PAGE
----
Strong was a political leader, town official and lawyer. One uncharitable biographer labeled him a pettifogger, an unscrupulous and petty lawyer. An unpleaseant, short, limping man, he held power by pretending to take all sides of an issue, depending on who he was speaking to. He was especially unpleasant in his home. In 1790 he was arrested for beating his wife.
Hauled before judge Tapping Reeve (who also signed the temperance pact), Strong was placed under bail of 1000 pounds and scheduled for trial. The Hartford Monitor reported: “Nothing could be more satifcatory than this sentence among his acquaintences in Litchfield and elsewhere, who have long known the infamy of his private character, while his hypocrysy and intrigues have been imposed upon the good people of the state at large.”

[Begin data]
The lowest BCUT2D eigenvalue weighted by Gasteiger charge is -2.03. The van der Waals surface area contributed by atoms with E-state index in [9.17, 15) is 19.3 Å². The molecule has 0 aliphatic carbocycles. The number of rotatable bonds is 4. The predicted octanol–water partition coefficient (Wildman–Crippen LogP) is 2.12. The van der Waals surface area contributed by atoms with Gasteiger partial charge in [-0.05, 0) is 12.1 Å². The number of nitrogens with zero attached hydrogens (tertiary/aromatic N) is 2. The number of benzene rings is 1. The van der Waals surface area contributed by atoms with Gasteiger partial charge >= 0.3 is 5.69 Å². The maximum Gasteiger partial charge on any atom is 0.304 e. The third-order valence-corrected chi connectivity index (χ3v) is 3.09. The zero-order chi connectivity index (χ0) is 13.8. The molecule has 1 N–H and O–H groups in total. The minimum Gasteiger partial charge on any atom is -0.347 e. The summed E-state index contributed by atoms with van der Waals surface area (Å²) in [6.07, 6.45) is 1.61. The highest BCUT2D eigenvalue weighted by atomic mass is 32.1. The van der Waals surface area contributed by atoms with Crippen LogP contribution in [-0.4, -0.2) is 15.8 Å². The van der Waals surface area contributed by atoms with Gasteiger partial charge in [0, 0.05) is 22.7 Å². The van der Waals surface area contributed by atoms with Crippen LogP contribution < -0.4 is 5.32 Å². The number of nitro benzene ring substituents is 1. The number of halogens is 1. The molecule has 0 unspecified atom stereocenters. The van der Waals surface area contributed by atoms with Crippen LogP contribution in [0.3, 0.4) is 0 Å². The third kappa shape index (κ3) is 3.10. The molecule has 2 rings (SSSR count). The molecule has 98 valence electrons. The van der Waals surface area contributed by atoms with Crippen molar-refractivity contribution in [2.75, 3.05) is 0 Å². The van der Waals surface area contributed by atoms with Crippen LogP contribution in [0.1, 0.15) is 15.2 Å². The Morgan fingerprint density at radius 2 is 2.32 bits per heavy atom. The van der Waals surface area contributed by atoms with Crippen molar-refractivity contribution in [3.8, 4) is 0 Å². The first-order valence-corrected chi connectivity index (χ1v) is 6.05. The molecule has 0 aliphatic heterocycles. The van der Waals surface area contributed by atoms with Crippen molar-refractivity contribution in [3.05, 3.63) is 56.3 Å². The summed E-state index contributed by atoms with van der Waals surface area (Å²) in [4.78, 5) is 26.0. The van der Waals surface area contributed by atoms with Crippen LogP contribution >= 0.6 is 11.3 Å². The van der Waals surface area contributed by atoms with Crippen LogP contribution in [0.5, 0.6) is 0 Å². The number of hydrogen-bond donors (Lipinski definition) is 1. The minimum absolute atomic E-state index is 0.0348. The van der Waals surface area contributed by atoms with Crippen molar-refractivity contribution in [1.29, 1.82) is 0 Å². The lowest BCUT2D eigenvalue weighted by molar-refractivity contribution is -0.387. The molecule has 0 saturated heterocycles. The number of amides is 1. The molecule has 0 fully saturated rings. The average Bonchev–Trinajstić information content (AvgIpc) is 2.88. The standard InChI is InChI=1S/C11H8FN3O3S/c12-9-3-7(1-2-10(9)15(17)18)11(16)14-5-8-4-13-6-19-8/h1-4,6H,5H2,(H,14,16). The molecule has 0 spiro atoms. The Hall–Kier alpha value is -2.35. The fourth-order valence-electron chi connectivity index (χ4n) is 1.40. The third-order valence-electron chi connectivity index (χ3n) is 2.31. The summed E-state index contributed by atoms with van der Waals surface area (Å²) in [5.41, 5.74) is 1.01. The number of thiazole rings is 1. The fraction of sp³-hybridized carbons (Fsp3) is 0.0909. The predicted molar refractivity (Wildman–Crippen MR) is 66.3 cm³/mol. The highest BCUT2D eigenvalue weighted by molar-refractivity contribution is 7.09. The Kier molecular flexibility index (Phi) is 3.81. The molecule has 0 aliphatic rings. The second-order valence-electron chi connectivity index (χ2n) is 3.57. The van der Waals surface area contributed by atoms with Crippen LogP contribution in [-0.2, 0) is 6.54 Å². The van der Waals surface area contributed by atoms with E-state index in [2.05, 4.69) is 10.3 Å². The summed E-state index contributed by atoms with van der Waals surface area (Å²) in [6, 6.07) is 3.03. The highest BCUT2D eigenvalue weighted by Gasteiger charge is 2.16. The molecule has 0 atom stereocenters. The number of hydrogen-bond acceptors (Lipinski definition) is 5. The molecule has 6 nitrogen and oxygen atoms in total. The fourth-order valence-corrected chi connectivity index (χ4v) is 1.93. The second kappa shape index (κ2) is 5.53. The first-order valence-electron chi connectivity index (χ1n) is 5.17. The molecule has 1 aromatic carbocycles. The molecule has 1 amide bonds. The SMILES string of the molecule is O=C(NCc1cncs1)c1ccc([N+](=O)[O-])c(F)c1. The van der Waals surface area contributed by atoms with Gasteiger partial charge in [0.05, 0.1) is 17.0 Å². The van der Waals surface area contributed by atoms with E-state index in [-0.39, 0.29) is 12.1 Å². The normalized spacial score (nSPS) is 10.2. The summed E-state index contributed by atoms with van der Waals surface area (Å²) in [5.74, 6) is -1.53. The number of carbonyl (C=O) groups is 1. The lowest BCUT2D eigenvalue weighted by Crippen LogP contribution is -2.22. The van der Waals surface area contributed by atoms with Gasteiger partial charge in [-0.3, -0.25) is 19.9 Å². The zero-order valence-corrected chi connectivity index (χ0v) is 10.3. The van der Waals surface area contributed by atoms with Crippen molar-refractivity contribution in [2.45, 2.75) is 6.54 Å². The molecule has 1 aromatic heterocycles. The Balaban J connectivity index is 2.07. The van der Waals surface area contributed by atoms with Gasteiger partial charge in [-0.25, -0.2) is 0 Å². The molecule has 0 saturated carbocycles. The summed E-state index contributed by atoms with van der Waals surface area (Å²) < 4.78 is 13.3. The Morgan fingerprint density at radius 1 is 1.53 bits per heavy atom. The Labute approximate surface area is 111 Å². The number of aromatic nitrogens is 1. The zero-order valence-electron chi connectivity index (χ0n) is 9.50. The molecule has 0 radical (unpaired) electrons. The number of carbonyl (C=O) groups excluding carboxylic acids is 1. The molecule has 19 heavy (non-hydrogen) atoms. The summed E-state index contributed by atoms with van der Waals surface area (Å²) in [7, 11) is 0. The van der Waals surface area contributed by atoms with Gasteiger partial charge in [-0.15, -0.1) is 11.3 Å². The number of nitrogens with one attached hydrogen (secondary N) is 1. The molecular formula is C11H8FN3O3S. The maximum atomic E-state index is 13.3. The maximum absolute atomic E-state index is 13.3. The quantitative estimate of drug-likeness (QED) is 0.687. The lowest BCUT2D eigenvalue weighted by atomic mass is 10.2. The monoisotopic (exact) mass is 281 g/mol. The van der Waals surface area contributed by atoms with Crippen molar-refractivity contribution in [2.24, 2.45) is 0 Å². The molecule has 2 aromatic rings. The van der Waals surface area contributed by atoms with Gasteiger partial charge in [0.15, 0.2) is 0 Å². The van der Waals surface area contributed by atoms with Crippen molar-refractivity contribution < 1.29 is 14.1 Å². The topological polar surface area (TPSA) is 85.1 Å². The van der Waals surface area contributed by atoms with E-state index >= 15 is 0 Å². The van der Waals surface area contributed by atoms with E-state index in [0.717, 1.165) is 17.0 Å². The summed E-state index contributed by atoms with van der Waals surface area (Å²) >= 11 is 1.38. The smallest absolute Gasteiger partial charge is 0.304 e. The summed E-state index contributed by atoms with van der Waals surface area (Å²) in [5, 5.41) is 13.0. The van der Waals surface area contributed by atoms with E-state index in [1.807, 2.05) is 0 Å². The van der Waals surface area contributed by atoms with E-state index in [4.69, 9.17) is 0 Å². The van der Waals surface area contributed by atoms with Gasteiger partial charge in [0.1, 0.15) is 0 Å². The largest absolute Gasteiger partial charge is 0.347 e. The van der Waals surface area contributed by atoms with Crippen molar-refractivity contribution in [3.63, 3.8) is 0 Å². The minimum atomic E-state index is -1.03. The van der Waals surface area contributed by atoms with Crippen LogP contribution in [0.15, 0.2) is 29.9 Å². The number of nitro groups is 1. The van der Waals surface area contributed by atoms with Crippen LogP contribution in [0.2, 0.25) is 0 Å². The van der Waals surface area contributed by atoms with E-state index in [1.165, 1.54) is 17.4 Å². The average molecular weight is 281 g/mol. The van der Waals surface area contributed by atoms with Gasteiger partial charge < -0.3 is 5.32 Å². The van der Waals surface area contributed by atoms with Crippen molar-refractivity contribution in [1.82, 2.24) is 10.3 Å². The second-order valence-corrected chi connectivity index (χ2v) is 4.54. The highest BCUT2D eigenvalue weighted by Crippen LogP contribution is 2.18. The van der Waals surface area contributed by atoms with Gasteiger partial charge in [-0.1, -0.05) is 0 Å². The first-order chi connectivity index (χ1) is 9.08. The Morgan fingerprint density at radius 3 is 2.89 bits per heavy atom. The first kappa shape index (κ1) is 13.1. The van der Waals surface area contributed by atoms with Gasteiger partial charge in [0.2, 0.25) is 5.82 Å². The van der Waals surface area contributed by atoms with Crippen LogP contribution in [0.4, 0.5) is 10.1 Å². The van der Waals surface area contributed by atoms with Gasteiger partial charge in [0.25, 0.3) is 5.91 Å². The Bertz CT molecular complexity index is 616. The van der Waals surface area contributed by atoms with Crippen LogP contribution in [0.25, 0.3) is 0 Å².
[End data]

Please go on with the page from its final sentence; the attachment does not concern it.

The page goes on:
In the end, Strong’s wife Susannah, divorced him. He died in 1802, a beggar and a drunkard.
Thanks to: Sketches and Chronicles of the Town of Litchfield, by Payne Kenyon Kilbourne